Skip to main content
Part of complete coverage from

Should 80-year-old homeowner be charged with murder?

By Ruben Navarrette
July 31, 2014 -- Updated 2304 GMT (0704 HKT)
STORY HIGHLIGHTS
  • Police say Tom Greer, 80, shot to death intruder who said, "Don't shoot, I'm pregnant"
  • Ruben Navarrette: But when he shot her, Greer was no longer in imminent danger
  • Greer said he shot Miller in the back, then shot her again when she was pleading
  • Navarrette: She was not pregnant, but Greer would not have known that at the time

Editor's note: Ruben Navarrette is a CNN contributor, Daily Beast columnist, and a nationally syndicated columnist with the Washington Post Writers Group. Follow him on Twitter: @rubennavarrette. The opinions expressed in this commentary are solely those of the author.

San Diego (CNN) -- Tom Greer is an 80-year-old crime victim who had the absolute right to use deadly force to defend himself when a pair of burglars -- a man and a woman -- broke into his home in Long Beach, California, and began assaulting him. And yet, if there is any justice, the 80-year-old should spend the remainder of his golden years in prison.

That's because he killed 28-year-old Andrea Miller, who begged for her life, telling Greer: "Don't shoot me, I'm pregnant! I'm going to have a baby!"

Ruben Navarrette Jr.
Ruben Navarrette Jr.

Not true, according to the L.A. County Coroner's Office. Miller was not pregnant. But Greer didn't know when he pulled the trigger -- for a second time.

The homeowner, who has been robbed before, told police that he returned home one night and found Miller and her accomplice, who has been identified as 26-year-old Gus Adams, trying to open his safe. Greer said they immediately attacked him and threw him to the ground, breaking his collarbone. While the intruders were distracted, Greer got up and retrieved his .22 caliber Smith & Wesson revolver. When Miller and Adams saw he was armed, he said they ran out of the house.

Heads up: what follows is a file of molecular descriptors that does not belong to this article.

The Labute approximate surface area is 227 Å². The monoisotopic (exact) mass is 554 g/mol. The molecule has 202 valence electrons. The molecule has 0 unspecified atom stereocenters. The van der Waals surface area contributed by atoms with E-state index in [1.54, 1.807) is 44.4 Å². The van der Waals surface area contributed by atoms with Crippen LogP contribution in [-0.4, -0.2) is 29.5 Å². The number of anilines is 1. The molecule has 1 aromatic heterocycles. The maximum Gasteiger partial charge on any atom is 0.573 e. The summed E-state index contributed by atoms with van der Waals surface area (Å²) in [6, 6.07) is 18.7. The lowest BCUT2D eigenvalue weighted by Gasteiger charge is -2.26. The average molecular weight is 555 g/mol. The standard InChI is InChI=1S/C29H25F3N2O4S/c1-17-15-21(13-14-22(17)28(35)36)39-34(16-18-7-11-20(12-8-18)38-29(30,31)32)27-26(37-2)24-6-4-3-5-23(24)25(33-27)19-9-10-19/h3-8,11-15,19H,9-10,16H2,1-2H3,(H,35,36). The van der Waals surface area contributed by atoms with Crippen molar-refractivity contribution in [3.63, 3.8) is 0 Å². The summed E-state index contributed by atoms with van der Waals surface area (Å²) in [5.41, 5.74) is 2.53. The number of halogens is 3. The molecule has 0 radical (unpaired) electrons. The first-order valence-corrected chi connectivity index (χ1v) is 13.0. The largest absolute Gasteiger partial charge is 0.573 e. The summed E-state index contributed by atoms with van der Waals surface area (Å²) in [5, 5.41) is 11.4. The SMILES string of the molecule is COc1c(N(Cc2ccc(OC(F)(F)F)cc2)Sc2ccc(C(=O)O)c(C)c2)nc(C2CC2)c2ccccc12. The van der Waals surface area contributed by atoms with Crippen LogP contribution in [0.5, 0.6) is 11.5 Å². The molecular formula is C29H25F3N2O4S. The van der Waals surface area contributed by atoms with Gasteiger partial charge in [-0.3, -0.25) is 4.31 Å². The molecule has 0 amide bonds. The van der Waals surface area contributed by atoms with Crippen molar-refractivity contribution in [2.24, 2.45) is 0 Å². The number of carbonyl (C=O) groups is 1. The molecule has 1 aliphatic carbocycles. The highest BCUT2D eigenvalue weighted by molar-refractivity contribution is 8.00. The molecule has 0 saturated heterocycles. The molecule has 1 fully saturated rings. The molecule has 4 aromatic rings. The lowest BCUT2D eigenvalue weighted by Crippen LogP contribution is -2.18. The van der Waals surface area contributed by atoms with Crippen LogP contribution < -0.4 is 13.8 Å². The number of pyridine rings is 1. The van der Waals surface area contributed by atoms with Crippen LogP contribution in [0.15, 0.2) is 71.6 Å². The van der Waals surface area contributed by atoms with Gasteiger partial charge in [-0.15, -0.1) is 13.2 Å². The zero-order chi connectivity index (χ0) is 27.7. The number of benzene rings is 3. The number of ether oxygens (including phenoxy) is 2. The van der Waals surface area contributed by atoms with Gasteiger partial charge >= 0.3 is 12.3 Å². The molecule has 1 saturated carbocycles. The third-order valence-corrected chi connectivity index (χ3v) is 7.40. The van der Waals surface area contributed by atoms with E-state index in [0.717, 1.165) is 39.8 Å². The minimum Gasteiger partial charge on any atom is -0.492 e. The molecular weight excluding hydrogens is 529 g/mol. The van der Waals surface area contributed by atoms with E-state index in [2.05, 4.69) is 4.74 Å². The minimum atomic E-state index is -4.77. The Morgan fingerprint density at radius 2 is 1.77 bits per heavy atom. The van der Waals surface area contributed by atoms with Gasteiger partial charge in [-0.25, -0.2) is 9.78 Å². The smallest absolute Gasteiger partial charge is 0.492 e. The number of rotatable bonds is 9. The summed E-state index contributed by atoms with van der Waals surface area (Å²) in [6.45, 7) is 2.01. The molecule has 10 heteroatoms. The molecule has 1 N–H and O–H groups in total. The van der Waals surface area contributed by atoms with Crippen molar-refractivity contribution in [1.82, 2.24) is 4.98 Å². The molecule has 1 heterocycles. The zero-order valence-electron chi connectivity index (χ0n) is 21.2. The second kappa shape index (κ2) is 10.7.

Greer told a Los Angeles television station that he pursued the intruders outside and into a nearby alley, gun in hand.

First mistake. He told KNBC: "When the time comes to defend yourself, you best do something." But, at this point, Greer was no longer defending himself because he wasn't in imminent danger. And he was not protecting his home. Instead, he was stalking his prey.

Then, Greer told the television station, he fired on the burglars, hitting Miller in the back.

Second mistake. If Greer shot Miller in the back, it makes it hard for him to argue that he wasn't in control of the situation and that somehow he felt threatened by Miller.

Finally, Greer said with no remorse, as Adams ran off, Miller pleaded for her life and claimed to be pregnant. But Greer fired off another shot anyway, killing her.

Third mistake. Since Miller wasn't really pregnant, we can assume that she was just trying to save her own skin. Maybe Greer believed her, or maybe he didn't. What matters is this: With the suspect already wounded and bleeding, Greer should have called police and waited for them to arrive. He didn't do that.

Instead, he meted out his own punishment. Was that because Greer was angry and frustrated at being victimized and wanted retribution? If so, that's not a good excuse for taking a life.

Adams has been found and arrested on suspicion of murder for taking part in a crime that led to Miller's death. His arraignment is scheduled for August 11.